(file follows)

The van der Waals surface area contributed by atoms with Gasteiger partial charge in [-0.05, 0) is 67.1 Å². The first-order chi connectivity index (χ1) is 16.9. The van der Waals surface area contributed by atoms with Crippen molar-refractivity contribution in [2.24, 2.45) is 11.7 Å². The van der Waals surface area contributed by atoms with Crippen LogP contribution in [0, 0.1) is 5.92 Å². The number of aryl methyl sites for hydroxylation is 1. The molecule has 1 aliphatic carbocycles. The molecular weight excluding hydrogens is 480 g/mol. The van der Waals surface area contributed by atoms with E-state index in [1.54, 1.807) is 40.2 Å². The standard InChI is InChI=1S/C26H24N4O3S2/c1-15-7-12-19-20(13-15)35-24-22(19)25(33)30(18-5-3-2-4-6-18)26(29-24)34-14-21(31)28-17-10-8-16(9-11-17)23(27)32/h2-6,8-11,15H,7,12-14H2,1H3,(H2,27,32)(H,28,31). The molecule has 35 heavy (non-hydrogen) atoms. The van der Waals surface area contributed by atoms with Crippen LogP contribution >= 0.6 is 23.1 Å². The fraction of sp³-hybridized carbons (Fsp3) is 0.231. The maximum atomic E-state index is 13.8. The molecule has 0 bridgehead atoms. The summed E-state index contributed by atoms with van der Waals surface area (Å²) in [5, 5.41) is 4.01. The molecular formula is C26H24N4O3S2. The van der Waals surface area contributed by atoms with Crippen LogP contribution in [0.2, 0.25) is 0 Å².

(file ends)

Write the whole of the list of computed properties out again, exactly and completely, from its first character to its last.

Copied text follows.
The van der Waals surface area contributed by atoms with Gasteiger partial charge in [-0.05, 0) is 67.1 Å². The first-order chi connectivity index (χ1) is 16.9. The van der Waals surface area contributed by atoms with Crippen molar-refractivity contribution in [2.24, 2.45) is 11.7 Å². The van der Waals surface area contributed by atoms with Crippen LogP contribution in [0, 0.1) is 5.92 Å². The number of aryl methyl sites for hydroxylation is 1. The molecule has 1 aliphatic carbocycles. The molecular weight excluding hydrogens is 480 g/mol. The van der Waals surface area contributed by atoms with E-state index in [1.54, 1.807) is 40.2 Å². The standard InChI is InChI=1S/C26H24N4O3S2/c1-15-7-12-19-20(13-15)35-24-22(19)25(33)30(18-5-3-2-4-6-18)26(29-24)34-14-21(31)28-17-10-8-16(9-11-17)23(27)32/h2-6,8-11,15H,7,12-14H2,1H3,(H2,27,32)(H,28,31). The molecule has 35 heavy (non-hydrogen) atoms. The van der Waals surface area contributed by atoms with Crippen LogP contribution >= 0.6 is 23.1 Å². The fraction of sp³-hybridized carbons (Fsp3) is 0.231. The maximum atomic E-state index is 13.8. The molecule has 0 bridgehead atoms. The summed E-state index contributed by atoms with van der Waals surface area (Å²) in [5, 5.41) is 4.01. The molecular formula is C26H24N4O3S2. The van der Waals surface area contributed by atoms with Crippen LogP contribution in [0.2, 0.25) is 0 Å².